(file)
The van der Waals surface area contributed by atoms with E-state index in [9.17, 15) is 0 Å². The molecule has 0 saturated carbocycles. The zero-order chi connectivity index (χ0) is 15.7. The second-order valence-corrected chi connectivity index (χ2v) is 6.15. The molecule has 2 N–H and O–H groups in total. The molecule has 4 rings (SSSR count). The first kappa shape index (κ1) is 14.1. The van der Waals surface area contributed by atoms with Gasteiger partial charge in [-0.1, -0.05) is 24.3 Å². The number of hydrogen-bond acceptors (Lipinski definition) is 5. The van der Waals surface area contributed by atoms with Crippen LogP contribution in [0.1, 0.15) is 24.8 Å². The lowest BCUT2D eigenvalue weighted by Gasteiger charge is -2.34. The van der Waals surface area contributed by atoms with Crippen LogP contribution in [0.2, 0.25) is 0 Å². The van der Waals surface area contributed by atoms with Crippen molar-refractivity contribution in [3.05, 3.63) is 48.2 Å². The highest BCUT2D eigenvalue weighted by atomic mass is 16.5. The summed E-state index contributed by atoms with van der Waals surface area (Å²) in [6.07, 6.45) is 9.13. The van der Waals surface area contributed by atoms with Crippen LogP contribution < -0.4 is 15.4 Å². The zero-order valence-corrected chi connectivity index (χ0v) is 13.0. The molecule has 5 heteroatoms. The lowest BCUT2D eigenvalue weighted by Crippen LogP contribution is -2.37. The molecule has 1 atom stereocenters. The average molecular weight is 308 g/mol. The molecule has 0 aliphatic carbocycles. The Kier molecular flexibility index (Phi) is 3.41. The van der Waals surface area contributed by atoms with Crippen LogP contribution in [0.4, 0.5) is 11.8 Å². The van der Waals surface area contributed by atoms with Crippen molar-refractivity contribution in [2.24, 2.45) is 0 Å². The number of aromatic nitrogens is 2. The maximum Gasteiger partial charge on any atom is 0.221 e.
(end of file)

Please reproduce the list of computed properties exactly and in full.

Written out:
The van der Waals surface area contributed by atoms with E-state index in [9.17, 15) is 0 Å². The molecule has 0 saturated carbocycles. The zero-order chi connectivity index (χ0) is 15.7. The second-order valence-corrected chi connectivity index (χ2v) is 6.15. The molecule has 2 N–H and O–H groups in total. The molecule has 4 rings (SSSR count). The first kappa shape index (κ1) is 14.1. The van der Waals surface area contributed by atoms with Gasteiger partial charge in [-0.1, -0.05) is 24.3 Å². The number of hydrogen-bond acceptors (Lipinski definition) is 5. The van der Waals surface area contributed by atoms with Crippen LogP contribution in [0.1, 0.15) is 24.8 Å². The lowest BCUT2D eigenvalue weighted by Gasteiger charge is -2.34. The van der Waals surface area contributed by atoms with Crippen LogP contribution in [0.2, 0.25) is 0 Å². The van der Waals surface area contributed by atoms with Crippen molar-refractivity contribution in [3.05, 3.63) is 48.2 Å². The highest BCUT2D eigenvalue weighted by atomic mass is 16.5. The summed E-state index contributed by atoms with van der Waals surface area (Å²) in [6.07, 6.45) is 9.13. The van der Waals surface area contributed by atoms with Crippen LogP contribution < -0.4 is 15.4 Å². The zero-order valence-corrected chi connectivity index (χ0v) is 13.0. The molecule has 5 heteroatoms. The lowest BCUT2D eigenvalue weighted by Crippen LogP contribution is -2.37. The molecule has 1 atom stereocenters. The average molecular weight is 308 g/mol. The molecule has 0 aliphatic carbocycles. The Kier molecular flexibility index (Phi) is 3.41. The van der Waals surface area contributed by atoms with Crippen LogP contribution in [0.4, 0.5) is 11.8 Å². The van der Waals surface area contributed by atoms with Crippen molar-refractivity contribution in [2.24, 2.45) is 0 Å². The number of aromatic nitrogens is 2. The maximum Gasteiger partial charge on any atom is 0.221 e.